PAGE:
Within a few more minutes Kostadinov had dribbled round two defenders in the box before firing a low shot beneath Kopke’s dive and into the net. Delirium. The crowd bayed for the final whistle,which the referee ignored as there were still 20 minutes to go. Germany created some chances late on and Bobby Mikhailov made a couple of fine saves late on (A video is available for Reading fans, who will understandably find this hard to believe). Overall, however, Bulgaria remained in charge and Berti Vogts was shaking his head resignedly before the end.

The final whistle produced an outburst of emotion in the crowd akin to that to those displayed at a Jimmy Swaggart revivalist meeting. Hristo had returned from far off Catalonia to show the faithful that triumph could be born of adversity. The entire team reappeared on the pitch after a short break to do a brief, linked-arm dance, before bowing as one to all sections of the crowd and exiting to an ovation.

It was going to be the mother of all parties – but not for those of us who boarded the 11pm train heading for the Black Sea coast. The end carriage contained some German holidaymakers heading morosely back to the seaside following their defeat. Fighting broke out between them and celebrating Bulgarians. The train was halted and remained  stationary, in complete darkness, for two hours while extra police arrived. Euphoria quickly evaporated in the packed, dank corridors. Spirits rose, however, when police reinforcements turned up and marched the Germans off the train to a waiting fleet of taxis. They were then driven back to the coast for a ‘mandatory’ fare of 100 DM each.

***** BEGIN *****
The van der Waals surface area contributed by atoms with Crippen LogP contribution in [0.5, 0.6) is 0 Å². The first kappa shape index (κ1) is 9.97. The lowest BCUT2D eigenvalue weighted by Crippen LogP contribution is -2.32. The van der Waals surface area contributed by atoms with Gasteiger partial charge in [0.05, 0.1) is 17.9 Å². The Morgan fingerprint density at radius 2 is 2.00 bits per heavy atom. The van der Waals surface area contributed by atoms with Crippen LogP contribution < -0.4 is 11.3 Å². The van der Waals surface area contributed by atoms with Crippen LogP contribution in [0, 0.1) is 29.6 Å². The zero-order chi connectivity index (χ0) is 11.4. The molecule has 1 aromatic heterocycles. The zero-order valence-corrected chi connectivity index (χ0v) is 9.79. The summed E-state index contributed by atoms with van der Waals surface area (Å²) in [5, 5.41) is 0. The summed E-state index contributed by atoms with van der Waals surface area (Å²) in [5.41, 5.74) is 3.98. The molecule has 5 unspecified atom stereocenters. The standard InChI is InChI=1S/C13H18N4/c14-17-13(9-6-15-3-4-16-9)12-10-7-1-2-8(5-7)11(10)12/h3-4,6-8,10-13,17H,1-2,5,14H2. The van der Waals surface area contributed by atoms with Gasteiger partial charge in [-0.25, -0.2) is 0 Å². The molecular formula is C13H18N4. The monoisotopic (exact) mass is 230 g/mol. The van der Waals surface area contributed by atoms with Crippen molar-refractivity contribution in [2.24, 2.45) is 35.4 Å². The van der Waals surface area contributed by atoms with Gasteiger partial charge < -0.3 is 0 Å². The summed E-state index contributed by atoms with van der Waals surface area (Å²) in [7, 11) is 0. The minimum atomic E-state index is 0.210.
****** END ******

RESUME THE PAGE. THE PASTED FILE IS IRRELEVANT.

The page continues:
People whiled away the hours in the darkened train by discussing the implications of the match. Most felt that Bulgaria’s second victory over Germany in as many matches heralded the start of something really big. Likely opponents in the final at Wembley were mooted. Some people were of the opinion that with Georgia also in the group and playing well Germany might not even qualify. Oh, sweet, futile dreams of long ago.

From WSC 124 June 1997. What was happening this month